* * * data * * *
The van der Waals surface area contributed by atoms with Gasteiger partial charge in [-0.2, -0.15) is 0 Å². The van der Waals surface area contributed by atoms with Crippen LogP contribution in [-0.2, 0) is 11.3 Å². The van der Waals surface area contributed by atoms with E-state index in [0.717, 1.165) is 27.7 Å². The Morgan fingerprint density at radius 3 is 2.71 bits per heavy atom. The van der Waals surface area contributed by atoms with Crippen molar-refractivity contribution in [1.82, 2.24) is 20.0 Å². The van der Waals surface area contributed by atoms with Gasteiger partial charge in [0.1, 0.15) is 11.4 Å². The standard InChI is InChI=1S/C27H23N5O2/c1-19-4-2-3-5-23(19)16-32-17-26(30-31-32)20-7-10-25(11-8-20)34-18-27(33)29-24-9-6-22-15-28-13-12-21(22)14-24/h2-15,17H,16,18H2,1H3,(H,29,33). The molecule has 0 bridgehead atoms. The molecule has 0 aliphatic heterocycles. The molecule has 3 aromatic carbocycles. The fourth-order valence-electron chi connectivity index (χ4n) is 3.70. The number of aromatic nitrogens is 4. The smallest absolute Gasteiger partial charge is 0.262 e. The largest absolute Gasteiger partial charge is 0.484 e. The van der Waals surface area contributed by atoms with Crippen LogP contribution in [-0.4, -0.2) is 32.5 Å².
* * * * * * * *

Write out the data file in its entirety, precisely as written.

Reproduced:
The van der Waals surface area contributed by atoms with Gasteiger partial charge in [-0.2, -0.15) is 0 Å². The van der Waals surface area contributed by atoms with Crippen LogP contribution in [-0.2, 0) is 11.3 Å². The van der Waals surface area contributed by atoms with E-state index in [0.717, 1.165) is 27.7 Å². The Morgan fingerprint density at radius 3 is 2.71 bits per heavy atom. The van der Waals surface area contributed by atoms with Crippen molar-refractivity contribution in [1.82, 2.24) is 20.0 Å². The van der Waals surface area contributed by atoms with Gasteiger partial charge in [0.1, 0.15) is 11.4 Å². The standard InChI is InChI=1S/C27H23N5O2/c1-19-4-2-3-5-23(19)16-32-17-26(30-31-32)20-7-10-25(11-8-20)34-18-27(33)29-24-9-6-22-15-28-13-12-21(22)14-24/h2-15,17H,16,18H2,1H3,(H,29,33). The molecule has 0 bridgehead atoms. The molecule has 0 aliphatic heterocycles. The molecule has 3 aromatic carbocycles. The fourth-order valence-electron chi connectivity index (χ4n) is 3.70. The number of aromatic nitrogens is 4. The smallest absolute Gasteiger partial charge is 0.262 e. The largest absolute Gasteiger partial charge is 0.484 e. The van der Waals surface area contributed by atoms with Crippen LogP contribution in [-0.4, -0.2) is 32.5 Å².